Australian Nature Conservation Agency
Commonwealth of Australia
Dumping of waste material and the discharge of toxic substances in the Reserve is prohibited. ANCA will liaise with the Department of the Environment, Sport and Territories which is responsible for the issuing of permits for dumping at sea under the Environment Protection (Sea Dumping) Act 1981 so as to ensure that the risk of pollutants reaching the Reserve is minimised.
Measures to control overboard discharge of garbage from ships have been agreed in the International Convention for the Prevention of Pollution from Ships. This Convention, which came into force internationally in 1983, prohibits the deliberate discharge of plastics and strictly regulates the disposal of other types of garbage, thus reducing the amount of such material drifting into the Reserve. Australian legislation to give effect to this aspect of the Convention came into force in November 1990.
Operations for the recovery of minerals, including exploration for petroleum, will not be permitted in the Reserve during the period of this plan. The known environmental consequences associated with oil spills present considerable environmental risks to marine systems and conflict with the major objectives of the Reserve. In accordance with established practices elsewhere, the ANCA considers it desirable that drilling for petroleum not occur within 50 km of the Reserve boundary. The ANCA will confer with other Commonwealth Departments in an endeavour to ensure that, if exploration and production permits are issued over this area, special environment protection conditions are applied in recognition of the biological value of the Reserve.
Although the number of shipping accidents on the reefs has decreased in recent times, mainly due to modern navigational aids, the potential for shipwrecks to occur at the Reefs, does, however, still exist. The principal management objective in the case of a shipwreck at Elizabeth and Middleton Reefs is to prevent loss of life. Prevention of damage to the ecology of the Reefs, particularly through oil pollution, is an important secondary consideration.
The best way to prevent loss of life from a shipwreck is to minimise the possibility of a shipwreck occurring. Wrecks on the Reef such as the Runic show up easily on radar, and global positioning systems enable a ship's position to be accurately fixed, regardless of most weather conditions. Such equipment is now available at an affordable price for recreational vessels. It could be estimated that the risk of a major vessel, such as an oil tanker, striking one of the Reefs is insignificant. The need for a large scale rescue operation and the risk to the Reefs of a major oil pollution problem arising from a shipwreck are, therefore, remote.
However, should a major oil pollution incident occur at the reefs, it is unlikely that a spill could be contained or treated - the reefs are too remote and exposed. It would generally be impractical and possibly dangerous to try to contain surface oil by booms, and the reefs are outside the effective operational range of most aircraft capable of carrying and applying dispersants. The extreme variation in wind and oceanic current direction and velocities experienced at the reefs make it impossible to predict in advance the movement and behaviour of an oil slick. An appropriate response plan to an incident would, therefore, have to be formulated on a case-by-case basis, taking into account the weather conditions at the time and the nature of the incident.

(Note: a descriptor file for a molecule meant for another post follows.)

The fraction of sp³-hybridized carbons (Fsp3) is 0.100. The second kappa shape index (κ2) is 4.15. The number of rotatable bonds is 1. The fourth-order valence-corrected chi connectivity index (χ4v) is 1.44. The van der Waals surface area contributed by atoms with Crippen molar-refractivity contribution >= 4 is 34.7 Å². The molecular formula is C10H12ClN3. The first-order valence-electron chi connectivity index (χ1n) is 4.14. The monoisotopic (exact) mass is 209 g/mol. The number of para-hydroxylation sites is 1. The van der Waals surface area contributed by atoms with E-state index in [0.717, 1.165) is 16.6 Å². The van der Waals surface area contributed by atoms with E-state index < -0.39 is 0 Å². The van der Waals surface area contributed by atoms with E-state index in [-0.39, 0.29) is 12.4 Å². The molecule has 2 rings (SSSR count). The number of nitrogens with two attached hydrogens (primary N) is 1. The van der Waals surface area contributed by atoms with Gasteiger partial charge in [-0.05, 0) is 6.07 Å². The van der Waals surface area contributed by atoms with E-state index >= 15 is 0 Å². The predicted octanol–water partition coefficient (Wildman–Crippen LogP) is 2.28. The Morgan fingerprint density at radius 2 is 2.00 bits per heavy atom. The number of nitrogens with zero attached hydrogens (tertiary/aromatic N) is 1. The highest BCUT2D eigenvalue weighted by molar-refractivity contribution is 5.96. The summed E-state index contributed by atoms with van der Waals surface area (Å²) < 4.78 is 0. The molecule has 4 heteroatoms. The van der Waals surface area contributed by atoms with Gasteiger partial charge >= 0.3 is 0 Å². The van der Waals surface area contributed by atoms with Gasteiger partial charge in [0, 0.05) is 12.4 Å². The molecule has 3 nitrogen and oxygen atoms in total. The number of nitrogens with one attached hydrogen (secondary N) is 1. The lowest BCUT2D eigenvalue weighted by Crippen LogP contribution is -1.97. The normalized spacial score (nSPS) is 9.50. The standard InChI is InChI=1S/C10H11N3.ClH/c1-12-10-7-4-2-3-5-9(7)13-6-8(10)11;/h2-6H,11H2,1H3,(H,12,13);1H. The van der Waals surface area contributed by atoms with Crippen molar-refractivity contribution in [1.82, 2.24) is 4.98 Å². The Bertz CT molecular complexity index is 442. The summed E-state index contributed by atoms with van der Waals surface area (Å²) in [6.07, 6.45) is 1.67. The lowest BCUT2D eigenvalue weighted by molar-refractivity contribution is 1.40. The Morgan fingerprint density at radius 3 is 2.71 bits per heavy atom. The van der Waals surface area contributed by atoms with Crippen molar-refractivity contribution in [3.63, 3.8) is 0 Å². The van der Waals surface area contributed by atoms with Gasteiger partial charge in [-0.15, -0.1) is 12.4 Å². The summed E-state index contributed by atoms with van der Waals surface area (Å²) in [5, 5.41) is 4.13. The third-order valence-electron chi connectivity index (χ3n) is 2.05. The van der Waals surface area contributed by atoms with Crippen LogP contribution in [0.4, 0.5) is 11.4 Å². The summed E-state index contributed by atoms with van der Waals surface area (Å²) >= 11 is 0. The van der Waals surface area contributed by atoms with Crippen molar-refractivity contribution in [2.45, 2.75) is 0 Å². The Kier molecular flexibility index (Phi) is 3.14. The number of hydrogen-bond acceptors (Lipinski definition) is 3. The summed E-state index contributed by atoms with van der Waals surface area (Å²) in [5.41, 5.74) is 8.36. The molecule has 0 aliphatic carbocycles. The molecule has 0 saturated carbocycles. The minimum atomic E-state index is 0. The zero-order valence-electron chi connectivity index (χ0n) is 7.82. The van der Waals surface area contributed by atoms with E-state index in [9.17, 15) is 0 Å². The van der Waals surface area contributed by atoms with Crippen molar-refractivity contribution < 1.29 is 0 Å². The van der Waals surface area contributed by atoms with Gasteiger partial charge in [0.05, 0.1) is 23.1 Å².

The vessels most likely to become wrecked on the Reefs are pleasure craft or fishing vessels which either lack sophisticated navigational equipment or do not have a continuous watch set on that equipment. The history of shipwrecks at the Reefs has been and will continue to be highlighted in ANCA publications about the Reserve to inform pleasure craft skippers of the dangers of the Reefs. Licences will not be issued for commercial fishing within the boundaries of the Reserve.
If a shipwreck does occur at the Reserve, the ANCA will liaise closely with the Australian Maritime Safety Authority to ensure that any threats to the ecology of the Reefs are minimised; the Australian Maritime Safety Authority would have principal responsibility for coordinating any search and rescue operations.
Section 329 of the Navigation Act 1912 provides for the removal of wrecks for the purposes of saving human life, securing the safe navigation of ships or where there is a serious threat to the environment. Approval for salvage operations in the Reserve may also be given by the Director of National Parks and Wildlife subject to provisions to ensure that the environment and biota of the Reserve are not threatened.